IDEAS home Printed from
   My bibliography  Save this paper

Technology and pro-environmental behavior in urban households: how technologies mediate domestic routines


  • Elena Chernovich

    () (Institute for Statistical Studies and Economics of Knowledge, National Research University Higher School of Economics,)


This paper investigates environmental behavior in Russian households by the analysis of 24 in-depth interviews conducted in typical households of the city of Moscow. Using the STS tools such as ‘script’ and ‘moral agency’ it discovers how technologies shape domestic routines and pro-environmental behavior of their users and how the users shape the resource consumption of technological artifacts. Depending on their environmental values and believes three types of residents are identified: committed environmentalists, occasional environmentalists and non-environmentalists. Each of the group of people appeared to have different agencies in relation to their domestic technologies. Technologies also seem to play different role in shaping moral actions of the three categories of residents

Suggested Citation

  • Elena Chernovich, 2013. "Technology and pro-environmental behavior in urban households: how technologies mediate domestic routines," HSE Working papers WP BRP 18/STI/2013, National Research University Higher School of Economics.
  • Handle: RePEc:hig:wpaper:18sti2013

    Download full text from publisher

    File URL:
    Download Restriction: no

    References listed on IDEAS

    1. Aune, Margrethe, 2007. "Energy comes home," Energy Policy, Elsevier, vol. 35(11), pages 5457-5465, November.
    2. Hargreaves, Tom & Nye, Michael & Burgess, Jacquelin, 2013. "Keeping energy visible? Exploring how householders interact with feedback from smart energy monitors in the longer term," Energy Policy, Elsevier, vol. 52(C), pages 126-134.
    Full references (including those not matched with items on IDEAS)

    More about this item


    Human-technology relations; environmentalism; domestic routines;

    JEL classification:

    • D19 - Microeconomics - - Household Behavior - - - Other
    • Q01 - Agricultural and Natural Resource Economics; Environmental and Ecological Economics - - General - - - Sustainable Development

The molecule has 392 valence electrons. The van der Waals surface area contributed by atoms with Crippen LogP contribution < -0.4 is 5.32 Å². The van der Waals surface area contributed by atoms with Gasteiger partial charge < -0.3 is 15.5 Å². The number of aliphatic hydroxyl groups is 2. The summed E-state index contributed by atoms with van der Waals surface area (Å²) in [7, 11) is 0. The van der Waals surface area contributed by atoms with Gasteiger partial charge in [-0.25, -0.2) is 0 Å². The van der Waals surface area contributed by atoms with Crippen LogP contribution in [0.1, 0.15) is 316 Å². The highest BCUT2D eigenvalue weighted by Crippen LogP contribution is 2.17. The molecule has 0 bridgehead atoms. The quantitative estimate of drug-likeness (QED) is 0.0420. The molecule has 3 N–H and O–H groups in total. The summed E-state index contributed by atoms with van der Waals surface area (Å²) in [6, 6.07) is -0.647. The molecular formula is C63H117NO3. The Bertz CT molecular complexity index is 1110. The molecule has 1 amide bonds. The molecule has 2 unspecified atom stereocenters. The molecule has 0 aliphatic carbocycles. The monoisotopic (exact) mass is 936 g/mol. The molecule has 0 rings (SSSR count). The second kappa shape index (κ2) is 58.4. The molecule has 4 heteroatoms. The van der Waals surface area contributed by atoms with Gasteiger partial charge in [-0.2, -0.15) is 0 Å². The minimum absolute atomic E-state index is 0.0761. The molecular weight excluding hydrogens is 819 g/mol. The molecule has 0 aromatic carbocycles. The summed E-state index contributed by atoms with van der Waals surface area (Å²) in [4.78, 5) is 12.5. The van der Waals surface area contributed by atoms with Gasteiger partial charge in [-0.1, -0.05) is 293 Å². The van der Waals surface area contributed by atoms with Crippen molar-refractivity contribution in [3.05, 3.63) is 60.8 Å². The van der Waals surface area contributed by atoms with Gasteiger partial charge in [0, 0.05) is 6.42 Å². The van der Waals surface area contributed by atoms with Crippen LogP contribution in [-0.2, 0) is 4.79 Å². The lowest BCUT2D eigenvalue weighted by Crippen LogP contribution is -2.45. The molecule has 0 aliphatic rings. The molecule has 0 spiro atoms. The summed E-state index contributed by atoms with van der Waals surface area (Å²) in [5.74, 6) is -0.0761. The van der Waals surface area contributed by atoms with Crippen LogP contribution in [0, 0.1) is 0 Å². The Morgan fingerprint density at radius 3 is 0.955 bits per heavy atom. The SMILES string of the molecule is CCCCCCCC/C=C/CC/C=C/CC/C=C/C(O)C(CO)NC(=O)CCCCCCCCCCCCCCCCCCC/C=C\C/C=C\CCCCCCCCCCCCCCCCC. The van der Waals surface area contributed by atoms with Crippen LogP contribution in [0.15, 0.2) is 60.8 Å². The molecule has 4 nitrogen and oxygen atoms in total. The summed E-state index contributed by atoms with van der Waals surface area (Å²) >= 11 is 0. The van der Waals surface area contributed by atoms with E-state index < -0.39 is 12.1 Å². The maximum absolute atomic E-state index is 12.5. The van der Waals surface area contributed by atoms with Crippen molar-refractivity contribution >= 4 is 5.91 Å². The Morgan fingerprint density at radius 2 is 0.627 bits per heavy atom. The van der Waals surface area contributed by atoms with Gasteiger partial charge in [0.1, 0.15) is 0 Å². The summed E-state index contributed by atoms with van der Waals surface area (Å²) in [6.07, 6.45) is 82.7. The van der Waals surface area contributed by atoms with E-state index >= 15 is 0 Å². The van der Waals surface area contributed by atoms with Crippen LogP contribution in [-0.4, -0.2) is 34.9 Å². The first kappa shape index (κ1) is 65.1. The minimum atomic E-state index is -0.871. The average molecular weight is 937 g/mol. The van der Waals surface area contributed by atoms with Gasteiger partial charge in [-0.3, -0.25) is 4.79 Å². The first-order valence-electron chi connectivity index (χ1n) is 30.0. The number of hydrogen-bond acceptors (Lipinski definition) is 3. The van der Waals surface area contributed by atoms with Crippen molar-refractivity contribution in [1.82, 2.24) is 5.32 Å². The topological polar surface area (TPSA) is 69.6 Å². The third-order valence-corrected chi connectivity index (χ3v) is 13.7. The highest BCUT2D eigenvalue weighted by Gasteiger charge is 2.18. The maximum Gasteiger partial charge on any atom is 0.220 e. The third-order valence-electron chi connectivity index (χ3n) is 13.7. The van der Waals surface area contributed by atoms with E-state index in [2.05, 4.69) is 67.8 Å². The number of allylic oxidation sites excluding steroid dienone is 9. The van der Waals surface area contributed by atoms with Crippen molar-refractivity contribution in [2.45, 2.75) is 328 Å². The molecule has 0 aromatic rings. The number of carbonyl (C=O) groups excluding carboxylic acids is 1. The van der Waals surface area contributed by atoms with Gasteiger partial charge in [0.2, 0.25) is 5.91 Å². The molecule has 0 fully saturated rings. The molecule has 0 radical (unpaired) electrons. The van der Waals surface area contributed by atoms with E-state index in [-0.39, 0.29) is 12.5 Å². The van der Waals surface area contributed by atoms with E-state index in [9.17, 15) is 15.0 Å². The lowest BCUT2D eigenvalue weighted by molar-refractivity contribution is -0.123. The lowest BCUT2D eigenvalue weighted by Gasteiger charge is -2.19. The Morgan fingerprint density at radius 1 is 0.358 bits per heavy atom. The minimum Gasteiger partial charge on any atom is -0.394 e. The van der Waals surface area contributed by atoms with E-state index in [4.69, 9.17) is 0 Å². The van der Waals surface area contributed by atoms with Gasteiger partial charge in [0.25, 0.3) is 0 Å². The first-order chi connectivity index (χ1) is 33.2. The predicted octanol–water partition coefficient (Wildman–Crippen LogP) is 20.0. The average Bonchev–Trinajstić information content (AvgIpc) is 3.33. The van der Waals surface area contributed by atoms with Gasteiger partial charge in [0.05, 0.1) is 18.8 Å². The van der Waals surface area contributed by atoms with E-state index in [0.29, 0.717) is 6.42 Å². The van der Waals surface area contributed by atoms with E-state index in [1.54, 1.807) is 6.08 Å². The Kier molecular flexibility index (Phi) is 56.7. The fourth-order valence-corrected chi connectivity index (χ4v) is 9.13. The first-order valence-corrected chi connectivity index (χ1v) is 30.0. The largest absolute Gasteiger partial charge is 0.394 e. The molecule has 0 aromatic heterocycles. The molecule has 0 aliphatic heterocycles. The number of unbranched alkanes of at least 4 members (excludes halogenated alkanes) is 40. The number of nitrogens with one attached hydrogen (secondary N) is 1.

NEP fields

    This paper has been announced in the following NEP Reports:


    Access and download statistics


    All material on this site has been provided by the respective publishers and authors. You can help correct errors and omissions. When requesting a correction, please mention this item's handle: RePEc:hig:wpaper:18sti2013. See general information about how to correct material in RePEc.

    For technical questions regarding this item, or to correct its authors, title, abstract, bibliographic or download information, contact: (Shamil Abdulaev) or (Victoria Elkina). General contact details of provider: .

    If you have authored this item and are not yet registered with RePEc, we encourage you to do it here. This allows to link your profile to this item. It also allows you to accept potential citations to this item that we are uncertain about.

    If CitEc recognized a reference but did not link an item in RePEc to it, you can help with this form .

    If you know of missing items citing this one, you can help us creating those links by adding the relevant references in the same way as above, for each refering item. If you are a registered author of this item, you may also want to check the "citations" tab in your RePEc Author Service profile, as there may be some citations waiting for confirmation.

    Please note that corrections may take a couple of weeks to filter through the various RePEc services.

    IDEAS is a RePEc service hosted by the Research Division of the Federal Reserve Bank of St. Louis . RePEc uses bibliographic data supplied by the respective publishers.